No one is seriously suggesting a bank or hospital migrate all of its IT to a public cloud, but Lucas argues that taking the time to segment existing data and workflows lets customers make effective use of complementary solutions. He identifies four broad categories where cloud technologies could help regulated industries better find a solution for storing their sensitive data. Each offers a different combination of risk and opportunity:
- Commodity public cloud: This is typically the cheapest cloud resource, suitable for non-sensitive data. Service level agreements (SLAs) are weak or non-existent and offer little security. The most basic cloud offerings from the likes of Amazon and Rackspace fill this niche.
- External private cloud: Hosted in an external data center but with additional physical and virtual security measures, the external private cloud will typically offer stronger SLAs and contractual protections at a higher cost. It is suitable for some sensitive data and workflows.
- External niche cloud: This is a more expensive option. The external niche cloud is probably audited, and suitable for most sensitive data. It is intended to meet the particular requirements of an industry like financial services, health care or government. The external niche cloud can be optimized to comply with specific regulations, reduce latency, increase redundancy or other legal, technical or business requirements.
- Internal cloud: If suitably secured and managed, this is ideal for keeping the most sensitive or valuable data in-house. It involves the adoption of cloud computing methods such as virtualization and elasticity within the existing enterprise data center. These internal clouds are normally only effective at delivering cost and efficiency savings when deployed at significant scale.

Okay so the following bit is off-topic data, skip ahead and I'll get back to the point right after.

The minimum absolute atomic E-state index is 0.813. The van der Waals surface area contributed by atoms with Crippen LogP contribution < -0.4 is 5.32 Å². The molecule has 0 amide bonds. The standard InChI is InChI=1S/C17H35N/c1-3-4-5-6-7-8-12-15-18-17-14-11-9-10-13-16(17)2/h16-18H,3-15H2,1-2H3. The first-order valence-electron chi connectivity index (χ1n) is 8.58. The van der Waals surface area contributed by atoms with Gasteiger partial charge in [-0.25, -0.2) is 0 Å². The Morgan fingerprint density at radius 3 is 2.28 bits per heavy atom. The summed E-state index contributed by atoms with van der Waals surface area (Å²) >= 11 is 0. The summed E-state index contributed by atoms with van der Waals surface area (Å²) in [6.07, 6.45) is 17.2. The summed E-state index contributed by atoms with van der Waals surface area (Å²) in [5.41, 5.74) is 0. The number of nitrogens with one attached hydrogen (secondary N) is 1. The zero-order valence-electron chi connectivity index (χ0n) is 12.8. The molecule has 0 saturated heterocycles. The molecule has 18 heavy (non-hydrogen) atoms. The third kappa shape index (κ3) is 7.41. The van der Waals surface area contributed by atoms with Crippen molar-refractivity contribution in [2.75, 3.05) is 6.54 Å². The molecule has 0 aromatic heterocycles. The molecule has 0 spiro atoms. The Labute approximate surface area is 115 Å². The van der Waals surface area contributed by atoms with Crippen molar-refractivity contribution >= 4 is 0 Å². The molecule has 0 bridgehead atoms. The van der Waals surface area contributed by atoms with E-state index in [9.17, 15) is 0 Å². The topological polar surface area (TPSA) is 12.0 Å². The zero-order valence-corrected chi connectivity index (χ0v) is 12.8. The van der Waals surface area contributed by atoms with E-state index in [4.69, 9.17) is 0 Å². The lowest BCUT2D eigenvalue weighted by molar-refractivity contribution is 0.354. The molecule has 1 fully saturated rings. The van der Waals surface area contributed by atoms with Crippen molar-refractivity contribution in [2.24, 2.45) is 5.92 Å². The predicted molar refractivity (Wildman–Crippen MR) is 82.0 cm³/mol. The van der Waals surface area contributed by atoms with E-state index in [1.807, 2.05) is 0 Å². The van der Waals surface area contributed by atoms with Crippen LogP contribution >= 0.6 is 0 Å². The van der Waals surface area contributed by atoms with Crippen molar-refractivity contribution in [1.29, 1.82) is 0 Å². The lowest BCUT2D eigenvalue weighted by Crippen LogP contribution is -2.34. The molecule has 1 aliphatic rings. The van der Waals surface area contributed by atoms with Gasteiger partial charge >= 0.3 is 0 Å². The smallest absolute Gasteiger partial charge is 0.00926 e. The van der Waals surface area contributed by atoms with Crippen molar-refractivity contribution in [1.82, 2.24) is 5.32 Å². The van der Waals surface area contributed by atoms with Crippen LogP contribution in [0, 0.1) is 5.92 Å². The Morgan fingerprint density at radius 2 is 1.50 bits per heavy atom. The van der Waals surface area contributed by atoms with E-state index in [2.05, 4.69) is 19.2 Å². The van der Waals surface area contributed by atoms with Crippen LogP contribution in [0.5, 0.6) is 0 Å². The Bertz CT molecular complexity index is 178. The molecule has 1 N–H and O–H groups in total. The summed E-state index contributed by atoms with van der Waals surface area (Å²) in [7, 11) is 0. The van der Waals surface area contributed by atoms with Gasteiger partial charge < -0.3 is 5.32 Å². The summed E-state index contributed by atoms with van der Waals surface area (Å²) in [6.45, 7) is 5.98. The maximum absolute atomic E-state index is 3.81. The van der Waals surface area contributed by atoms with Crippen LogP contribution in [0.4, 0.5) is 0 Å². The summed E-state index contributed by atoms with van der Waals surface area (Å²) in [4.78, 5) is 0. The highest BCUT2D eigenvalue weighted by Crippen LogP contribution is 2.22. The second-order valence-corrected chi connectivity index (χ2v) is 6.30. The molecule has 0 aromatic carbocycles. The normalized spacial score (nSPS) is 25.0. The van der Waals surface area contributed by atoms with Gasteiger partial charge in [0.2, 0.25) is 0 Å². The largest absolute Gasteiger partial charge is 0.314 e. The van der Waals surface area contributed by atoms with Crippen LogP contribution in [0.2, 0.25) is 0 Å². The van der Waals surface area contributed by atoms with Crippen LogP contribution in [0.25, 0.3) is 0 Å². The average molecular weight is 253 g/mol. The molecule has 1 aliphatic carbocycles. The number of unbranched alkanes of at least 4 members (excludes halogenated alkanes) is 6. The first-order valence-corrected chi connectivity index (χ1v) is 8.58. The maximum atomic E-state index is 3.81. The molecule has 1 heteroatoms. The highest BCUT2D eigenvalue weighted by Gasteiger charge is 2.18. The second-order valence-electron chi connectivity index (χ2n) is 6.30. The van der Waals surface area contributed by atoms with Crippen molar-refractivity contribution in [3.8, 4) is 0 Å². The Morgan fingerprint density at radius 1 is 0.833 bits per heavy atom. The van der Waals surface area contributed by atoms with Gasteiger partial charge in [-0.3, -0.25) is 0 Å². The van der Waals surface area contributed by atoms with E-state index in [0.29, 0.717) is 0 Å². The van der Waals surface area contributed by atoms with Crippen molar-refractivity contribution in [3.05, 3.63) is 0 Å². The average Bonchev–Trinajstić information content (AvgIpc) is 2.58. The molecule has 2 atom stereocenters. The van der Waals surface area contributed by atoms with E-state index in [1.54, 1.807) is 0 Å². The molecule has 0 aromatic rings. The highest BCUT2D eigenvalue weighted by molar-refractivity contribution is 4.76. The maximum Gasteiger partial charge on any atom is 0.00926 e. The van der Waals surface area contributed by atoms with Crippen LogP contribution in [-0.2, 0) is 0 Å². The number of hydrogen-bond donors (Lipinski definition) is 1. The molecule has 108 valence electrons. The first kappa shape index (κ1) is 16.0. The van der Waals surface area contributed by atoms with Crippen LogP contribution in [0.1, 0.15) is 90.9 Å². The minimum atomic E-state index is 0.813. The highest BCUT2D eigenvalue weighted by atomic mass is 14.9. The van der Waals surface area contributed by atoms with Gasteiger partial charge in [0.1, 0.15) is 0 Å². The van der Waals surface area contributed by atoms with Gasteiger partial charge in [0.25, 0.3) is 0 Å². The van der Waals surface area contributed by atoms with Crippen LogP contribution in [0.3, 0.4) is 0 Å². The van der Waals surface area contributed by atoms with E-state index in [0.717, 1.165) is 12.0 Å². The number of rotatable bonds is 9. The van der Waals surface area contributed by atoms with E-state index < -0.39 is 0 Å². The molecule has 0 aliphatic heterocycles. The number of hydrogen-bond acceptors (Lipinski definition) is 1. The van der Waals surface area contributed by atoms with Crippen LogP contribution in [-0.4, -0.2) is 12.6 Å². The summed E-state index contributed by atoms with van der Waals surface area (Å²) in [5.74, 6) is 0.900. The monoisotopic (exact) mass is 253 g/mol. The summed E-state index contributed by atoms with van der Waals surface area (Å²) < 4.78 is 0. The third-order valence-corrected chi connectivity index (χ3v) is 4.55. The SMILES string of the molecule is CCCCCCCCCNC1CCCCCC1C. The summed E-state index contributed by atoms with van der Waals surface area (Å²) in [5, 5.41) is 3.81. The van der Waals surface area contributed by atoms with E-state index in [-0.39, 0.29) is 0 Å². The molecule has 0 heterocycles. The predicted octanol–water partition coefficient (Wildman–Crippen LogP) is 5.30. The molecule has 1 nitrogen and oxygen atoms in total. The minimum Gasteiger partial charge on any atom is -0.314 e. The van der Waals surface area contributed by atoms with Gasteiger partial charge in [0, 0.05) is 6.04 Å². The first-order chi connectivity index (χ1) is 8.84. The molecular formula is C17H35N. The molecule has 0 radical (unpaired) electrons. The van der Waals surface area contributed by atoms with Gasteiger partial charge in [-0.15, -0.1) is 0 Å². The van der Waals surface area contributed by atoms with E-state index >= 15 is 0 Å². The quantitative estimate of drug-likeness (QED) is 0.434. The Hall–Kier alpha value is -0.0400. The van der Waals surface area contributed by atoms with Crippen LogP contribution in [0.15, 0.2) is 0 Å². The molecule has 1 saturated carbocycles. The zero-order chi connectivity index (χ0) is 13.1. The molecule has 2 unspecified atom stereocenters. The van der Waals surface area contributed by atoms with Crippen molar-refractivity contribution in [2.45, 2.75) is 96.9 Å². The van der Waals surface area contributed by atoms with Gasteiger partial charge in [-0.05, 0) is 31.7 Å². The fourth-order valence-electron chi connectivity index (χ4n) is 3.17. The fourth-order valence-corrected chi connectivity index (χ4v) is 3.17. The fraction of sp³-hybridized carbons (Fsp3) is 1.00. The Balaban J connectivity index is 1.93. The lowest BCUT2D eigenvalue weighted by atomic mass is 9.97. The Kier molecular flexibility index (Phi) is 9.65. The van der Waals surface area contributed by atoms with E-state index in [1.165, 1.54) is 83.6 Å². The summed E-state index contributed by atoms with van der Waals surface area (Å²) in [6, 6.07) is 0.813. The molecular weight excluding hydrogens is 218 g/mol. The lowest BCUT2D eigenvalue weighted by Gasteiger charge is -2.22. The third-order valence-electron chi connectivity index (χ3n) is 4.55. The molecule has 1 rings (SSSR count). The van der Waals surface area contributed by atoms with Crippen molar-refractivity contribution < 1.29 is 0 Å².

In theory, it is not cost-effective to offer a complex menu of potential options within generic cloud products, but customers with particular requirements will pay a premium to get what they need. This creates an ongoing opportunity for niche (or, in NIST’s terminology, “community”) clouds that are similar to recent announcements from IBM, where specialized clouds are proposed to meet the specific needs of different industry verticals. The first of these addresses the health care market; future versions might address further verticals or target specific geographic regions.
Prospective cloud customers need to understand their data and what they wish to achieve with it. Rather than treating all of it the same, effective use of different cloud solutions will require initial effort to segment data according to criteria like sensitivity and speed of change. Detailed and personally identifiable patient records are far less suitable for processing on a public cloud than a set of anonymised statistics. By identifying and experimenting with discrete sets of “safe” data, even customers in the most heavily regulated industries can begin to explore the costs and benefits of bringing cloud computing into their regular workflow.
Related Research: Defining Internal Clouds: From Appistry to VMware